Underlying all of this is the philosophy of Edmund Burke, an influential 18th-century Irish political thinker whom Bannon occasionally references. In Reflections on the Revolution in France, Burke presents his view that the basis of a successful society should not be abstract notions like human rights, social justice, or equality. Rather, societies work best when traditions that have been shown to work are passed from generation to generation. The baby boomers, Bannon says in a lecture given to the Liberty Restoration Foundation (LRF), failed to live up to that Burkean responsibility by abandoning the tried-and-true values of their parents (nationalism, modesty, patriarchy, religion) in favor of new abstractions (pluralism, sexuality, egalitarianism, secularism).For both Burke and Bannon, failure to pass the torch results in social chaos.By Keith Collins, Quartz Media Still thinking what could have been if those who awashed themselves in pure thought would have given her a chance.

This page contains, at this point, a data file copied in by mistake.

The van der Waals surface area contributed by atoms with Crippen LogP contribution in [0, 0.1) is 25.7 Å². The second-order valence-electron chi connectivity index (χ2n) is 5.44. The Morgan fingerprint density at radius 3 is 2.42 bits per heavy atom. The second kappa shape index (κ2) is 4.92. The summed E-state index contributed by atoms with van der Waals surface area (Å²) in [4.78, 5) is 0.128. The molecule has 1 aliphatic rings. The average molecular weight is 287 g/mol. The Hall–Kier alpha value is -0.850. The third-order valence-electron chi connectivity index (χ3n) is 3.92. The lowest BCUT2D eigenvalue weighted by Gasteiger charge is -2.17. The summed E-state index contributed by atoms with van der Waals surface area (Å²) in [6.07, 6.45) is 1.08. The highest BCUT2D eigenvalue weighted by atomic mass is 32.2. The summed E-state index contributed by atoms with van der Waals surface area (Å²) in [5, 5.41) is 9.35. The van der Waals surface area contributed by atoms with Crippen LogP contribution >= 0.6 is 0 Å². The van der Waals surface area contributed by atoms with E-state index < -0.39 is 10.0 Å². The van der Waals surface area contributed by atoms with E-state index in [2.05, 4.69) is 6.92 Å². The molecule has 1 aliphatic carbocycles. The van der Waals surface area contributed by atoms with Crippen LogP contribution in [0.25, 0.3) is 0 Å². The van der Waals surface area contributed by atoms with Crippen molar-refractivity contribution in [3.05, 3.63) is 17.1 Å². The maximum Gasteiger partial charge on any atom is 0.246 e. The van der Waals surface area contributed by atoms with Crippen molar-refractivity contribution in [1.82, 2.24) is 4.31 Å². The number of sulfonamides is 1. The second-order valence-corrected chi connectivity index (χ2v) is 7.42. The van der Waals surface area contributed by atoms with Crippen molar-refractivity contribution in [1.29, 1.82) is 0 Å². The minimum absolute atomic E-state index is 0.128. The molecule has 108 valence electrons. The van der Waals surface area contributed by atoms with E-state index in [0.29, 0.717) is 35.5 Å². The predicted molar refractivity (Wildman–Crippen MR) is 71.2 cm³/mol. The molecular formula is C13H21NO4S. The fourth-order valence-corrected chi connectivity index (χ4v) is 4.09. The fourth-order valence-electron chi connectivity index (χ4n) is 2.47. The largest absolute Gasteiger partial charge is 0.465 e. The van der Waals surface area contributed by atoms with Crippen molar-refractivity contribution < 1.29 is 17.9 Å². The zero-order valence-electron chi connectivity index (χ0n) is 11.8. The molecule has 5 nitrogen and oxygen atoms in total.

Your thoughts.

A New Beginning

  The Sun will never set on democracy and the pursuit of justice. We the selected few that have emerged from under the bus. We’ll  continue the pursuit of truth and justice, to voice our diverse points of views that fuels our Village, it is time to rise like Phoenix from the ashes. The sleeping giant has been awoken by the a government based on Birchism,fascism and Racism. No Mas, we will not cow to the those who want to play nice or civil with the opposition. Let us not fool ourselves that we can , reason with nor negotiate with The Vagina Grabber In Chief. We’ll not surrender nor cave into the boorish behavior of a wannabe Dictator Oligarch.

Let’s mobilize and join those who have taken to the streets. It’s time for us to use our economic purchasing power to inflict the pain that these oligarch dictator and his followers understand, on their profit margins. I call for nationwide boycott of companies, individuals and organization that support this regime. I burnt all my New Balance shoes, refuse to watch anything with Jon Voight, Susan Sarandon, and others appear in.

We are in the precipice of seeing our World Order collapse into Anarchy, Led by our US of A.